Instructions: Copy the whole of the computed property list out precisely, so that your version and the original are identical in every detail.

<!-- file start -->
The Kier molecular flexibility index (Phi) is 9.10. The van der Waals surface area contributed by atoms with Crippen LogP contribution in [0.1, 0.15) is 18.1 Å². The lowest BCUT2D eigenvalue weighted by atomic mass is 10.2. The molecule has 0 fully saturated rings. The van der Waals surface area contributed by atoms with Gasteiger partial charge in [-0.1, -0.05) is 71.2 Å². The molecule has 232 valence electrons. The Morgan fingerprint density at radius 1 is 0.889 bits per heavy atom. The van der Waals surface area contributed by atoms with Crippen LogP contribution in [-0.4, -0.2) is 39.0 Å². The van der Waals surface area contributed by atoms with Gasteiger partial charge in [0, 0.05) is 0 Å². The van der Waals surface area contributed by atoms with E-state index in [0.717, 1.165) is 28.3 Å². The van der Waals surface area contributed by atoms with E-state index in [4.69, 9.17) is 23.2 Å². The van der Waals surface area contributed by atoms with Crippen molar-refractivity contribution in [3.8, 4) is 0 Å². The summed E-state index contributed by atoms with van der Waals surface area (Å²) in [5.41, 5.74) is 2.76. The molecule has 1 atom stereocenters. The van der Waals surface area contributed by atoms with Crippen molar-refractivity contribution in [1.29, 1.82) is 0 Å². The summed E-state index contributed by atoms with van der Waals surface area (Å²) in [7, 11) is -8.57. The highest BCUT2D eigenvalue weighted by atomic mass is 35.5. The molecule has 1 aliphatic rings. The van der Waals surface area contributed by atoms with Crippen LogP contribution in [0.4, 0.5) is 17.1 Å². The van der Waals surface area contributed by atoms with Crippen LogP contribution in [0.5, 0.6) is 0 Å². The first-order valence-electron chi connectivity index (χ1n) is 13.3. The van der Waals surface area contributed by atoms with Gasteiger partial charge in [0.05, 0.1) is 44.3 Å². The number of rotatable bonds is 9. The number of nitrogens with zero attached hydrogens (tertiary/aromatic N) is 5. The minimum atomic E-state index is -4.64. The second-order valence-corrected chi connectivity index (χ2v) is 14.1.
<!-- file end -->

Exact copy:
The Kier molecular flexibility index (Phi) is 9.10. The van der Waals surface area contributed by atoms with Crippen LogP contribution in [0.1, 0.15) is 18.1 Å². The lowest BCUT2D eigenvalue weighted by atomic mass is 10.2. The molecule has 0 fully saturated rings. The van der Waals surface area contributed by atoms with Gasteiger partial charge in [-0.1, -0.05) is 71.2 Å². The molecule has 232 valence electrons. The Morgan fingerprint density at radius 1 is 0.889 bits per heavy atom. The van der Waals surface area contributed by atoms with Crippen LogP contribution in [-0.4, -0.2) is 39.0 Å². The van der Waals surface area contributed by atoms with Gasteiger partial charge in [0, 0.05) is 0 Å². The van der Waals surface area contributed by atoms with E-state index in [0.717, 1.165) is 28.3 Å². The van der Waals surface area contributed by atoms with E-state index in [4.69, 9.17) is 23.2 Å². The van der Waals surface area contributed by atoms with Crippen molar-refractivity contribution in [3.8, 4) is 0 Å². The summed E-state index contributed by atoms with van der Waals surface area (Å²) in [5.41, 5.74) is 2.76. The molecule has 1 atom stereocenters. The van der Waals surface area contributed by atoms with Crippen molar-refractivity contribution in [1.29, 1.82) is 0 Å². The summed E-state index contributed by atoms with van der Waals surface area (Å²) in [7, 11) is -8.57. The highest BCUT2D eigenvalue weighted by atomic mass is 35.5. The molecule has 1 aliphatic rings. The van der Waals surface area contributed by atoms with Crippen LogP contribution in [0.4, 0.5) is 17.1 Å². The van der Waals surface area contributed by atoms with Crippen LogP contribution in [0.5, 0.6) is 0 Å². The first-order valence-electron chi connectivity index (χ1n) is 13.3. The van der Waals surface area contributed by atoms with Gasteiger partial charge in [0.05, 0.1) is 44.3 Å². The number of rotatable bonds is 9. The number of nitrogens with zero attached hydrogens (tertiary/aromatic N) is 5. The minimum atomic E-state index is -4.64. The second-order valence-corrected chi connectivity index (χ2v) is 14.1.